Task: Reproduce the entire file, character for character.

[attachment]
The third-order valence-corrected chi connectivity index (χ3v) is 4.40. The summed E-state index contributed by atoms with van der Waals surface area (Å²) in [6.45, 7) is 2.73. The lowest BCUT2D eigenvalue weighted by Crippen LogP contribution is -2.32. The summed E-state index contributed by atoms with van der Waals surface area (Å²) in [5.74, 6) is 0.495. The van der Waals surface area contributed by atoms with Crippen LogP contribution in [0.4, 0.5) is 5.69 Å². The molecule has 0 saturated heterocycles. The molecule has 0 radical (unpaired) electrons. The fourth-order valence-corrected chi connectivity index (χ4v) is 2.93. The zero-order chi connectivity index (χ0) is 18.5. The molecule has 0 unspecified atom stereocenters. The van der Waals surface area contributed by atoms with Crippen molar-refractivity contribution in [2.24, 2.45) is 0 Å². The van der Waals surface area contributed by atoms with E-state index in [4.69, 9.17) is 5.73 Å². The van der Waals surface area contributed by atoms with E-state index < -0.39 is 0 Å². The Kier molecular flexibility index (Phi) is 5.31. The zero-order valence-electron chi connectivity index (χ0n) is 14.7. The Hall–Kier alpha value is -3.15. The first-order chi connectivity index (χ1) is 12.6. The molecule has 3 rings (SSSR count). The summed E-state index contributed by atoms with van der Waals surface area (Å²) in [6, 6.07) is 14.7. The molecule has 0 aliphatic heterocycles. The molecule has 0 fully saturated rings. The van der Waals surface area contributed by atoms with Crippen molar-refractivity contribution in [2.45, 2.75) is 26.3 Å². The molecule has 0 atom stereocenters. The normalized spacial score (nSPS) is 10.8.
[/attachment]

The third-order valence-corrected chi connectivity index (χ3v) is 4.40. The summed E-state index contributed by atoms with van der Waals surface area (Å²) in [6.45, 7) is 2.73. The lowest BCUT2D eigenvalue weighted by Crippen LogP contribution is -2.32. The summed E-state index contributed by atoms with van der Waals surface area (Å²) in [5.74, 6) is 0.495. The van der Waals surface area contributed by atoms with Crippen LogP contribution in [0.4, 0.5) is 5.69 Å². The molecule has 0 saturated heterocycles. The molecule has 0 radical (unpaired) electrons. The fourth-order valence-corrected chi connectivity index (χ4v) is 2.93. The zero-order chi connectivity index (χ0) is 18.5. The molecule has 0 unspecified atom stereocenters. The van der Waals surface area contributed by atoms with Crippen molar-refractivity contribution in [2.24, 2.45) is 0 Å². The van der Waals surface area contributed by atoms with E-state index in [4.69, 9.17) is 5.73 Å². The van der Waals surface area contributed by atoms with E-state index < -0.39 is 0 Å². The Kier molecular flexibility index (Phi) is 5.31. The zero-order valence-electron chi connectivity index (χ0n) is 14.7. The Hall–Kier alpha value is -3.15. The first-order chi connectivity index (χ1) is 12.6. The molecule has 3 rings (SSSR count). The summed E-state index contributed by atoms with van der Waals surface area (Å²) in [6, 6.07) is 14.7. The molecule has 0 aliphatic heterocycles. The molecule has 0 fully saturated rings. The van der Waals surface area contributed by atoms with Crippen molar-refractivity contribution in [2.45, 2.75) is 26.3 Å². The molecule has 0 atom stereocenters. The normalized spacial score (nSPS) is 10.8.